Look, I think there is a liberal bias in the press, and I think “The New York Times” has one.  But I doubt strongly that they were waiting for the great moment to drop this one on top of the White House.  I think it was just—it was timed by—by when they got the story and when they could run it. 

MATTHEWS:  John Fund, Is that your belief? 

FUND:  I don‘t think there are such accidents, comrade. 

If you look at the footprints that “The New York Times” and CBS has left this entire year with regard to coverage of the Bush administration, it has been so uniformly negative and so placed to exact the maximum amount of damage.  This is basically an old story, because it has not been nailed down. 

If you read “The New York Times” story carefully, there‘s a lot of ambiguity here.  This needed several more days of reporting.  It looks like an October surprise.  It smell like an October surprise.  It is an October surprise. 

MATTHEWS:  Ron Reagan, your view, your sense of smell about this? 


REAGAN:  Pardon me? 

Well, let me give you an example of what isn‘t a liberal bias in the media.  I would maintain that there has been a double standard here.  And it works to President Bush‘s advantage. 

In the last week or two, we‘ve heard about how both sides are using scare tactics in this campaign.  Kerry is talking about a potential draft and that Social Security might go away.  And these politicians are doing what politicians do.  But there is a difference. 

George Bush is also going around the country and he is saying that John Kerry says—not that he believes, but that John Kerry says he will not defend America until we‘re attacked and only then with the permission of our foreign allies.  Now, there‘s a word for that.  And it is not hyperbole and it‘s not exaggeration.  It is lying.  Eric Alterman in “Newsweek” magazine had it exactly right this week.

Now, let me repeat that.  George W. Bush, when he says that about John Kerry, is lying.  Now, how many people in the press are willing to say that? 

MATTHEWS:  Let me offer the possibility of a middle case here, starting with Evan again. 

During the course of the claim made by the administration to our

European allies that the reason we were going to war is primarily because

we suspected weapons of mass destruction, including nuclear in the hands of

·         potentially nuclear in the hands of Saddam Hussein, the press sold that story for the president as if it were gospel, not just that there was weapons of mass destruction, but that was the reason for the war.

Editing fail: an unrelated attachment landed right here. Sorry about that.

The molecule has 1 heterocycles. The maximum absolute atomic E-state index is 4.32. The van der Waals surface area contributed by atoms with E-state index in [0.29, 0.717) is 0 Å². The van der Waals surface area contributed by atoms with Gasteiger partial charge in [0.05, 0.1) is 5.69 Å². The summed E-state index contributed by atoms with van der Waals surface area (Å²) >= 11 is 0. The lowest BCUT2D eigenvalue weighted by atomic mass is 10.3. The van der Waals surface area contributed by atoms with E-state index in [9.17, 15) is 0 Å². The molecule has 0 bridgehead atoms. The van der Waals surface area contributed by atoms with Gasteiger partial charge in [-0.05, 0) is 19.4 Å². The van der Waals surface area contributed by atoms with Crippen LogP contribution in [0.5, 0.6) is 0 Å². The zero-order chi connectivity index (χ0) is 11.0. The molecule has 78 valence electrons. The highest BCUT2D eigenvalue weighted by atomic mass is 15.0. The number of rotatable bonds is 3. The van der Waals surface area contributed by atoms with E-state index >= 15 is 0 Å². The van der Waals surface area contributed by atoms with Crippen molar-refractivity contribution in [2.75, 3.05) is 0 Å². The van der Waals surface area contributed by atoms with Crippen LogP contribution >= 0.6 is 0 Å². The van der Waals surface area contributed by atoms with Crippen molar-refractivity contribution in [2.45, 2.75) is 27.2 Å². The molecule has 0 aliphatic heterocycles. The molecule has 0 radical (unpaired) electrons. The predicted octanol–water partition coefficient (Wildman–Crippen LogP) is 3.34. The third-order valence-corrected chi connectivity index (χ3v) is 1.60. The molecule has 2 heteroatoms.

Subsequently, we found out that was not the reason for the war, because the president said there were other reasons for the war which are paramount to him.  Has the press been a handmaiden to the president by using terms like the war on terror on this network, all the networks?  Is there a sense of trying to balance that toward the end? 

THOMAS:  Yes, I think there is.  I think the press feels like we were taken, that we kind of dropped our guard, that we were swept up in the patriotism of the moment after 9/11.

And, also, I hate to say it, but networks like war. 

MATTHEWS:  Right. 


MATTHEWS:  Even as a metaphor.

THOMAS:  And the press really like war.  And we did get swept up in it.  And I think there‘s buyer‘s remorse here.  And I think that is part of why the press is so tough on Bush.



FUND:  Chris, the media is fighting the last war. 

This looks very Nixonian.  The press has basically cast George W. Bush in the role of Richard Nixon, who they believed lied about Vietnam.  And they hated Richard Nixon. 

MATTHEWS:  Right. 

FUND:  Now, Bush made mistakes in Iraq.  The French intelligence agencies made mistakes in Iraq.  The British agencies made mistakes.  The press obviously didn‘t have any better knowledge than they did.  Everybody made a mistake.

What the press has decided is, rather than making a mistake, that they think Bush lied to them.  And that‘s what this is.  This is payback. 

MATTHEWS:  Well, let‘s go to—once again to a middle case, the more nuanced point.  The president told Europe and told this country the reason we went to war was because of fear of WMD in the hands of Saddam Hussein.

Subsequent to the not finding of that WMD, a new case has been made for the war.  We‘re fighting against tyranny.  We‘re fighting for democracy.  That was not the case that was made for war before we went.  Can you say honestly that there‘s been a clear transfer of information and purpose from this administration, John, to the people who are now supporting it?  Because they‘re saying they never would have gone to war without the WMD being present there, they never would have gone to war had there not been an operational relationship with the people who attacked us 9/11.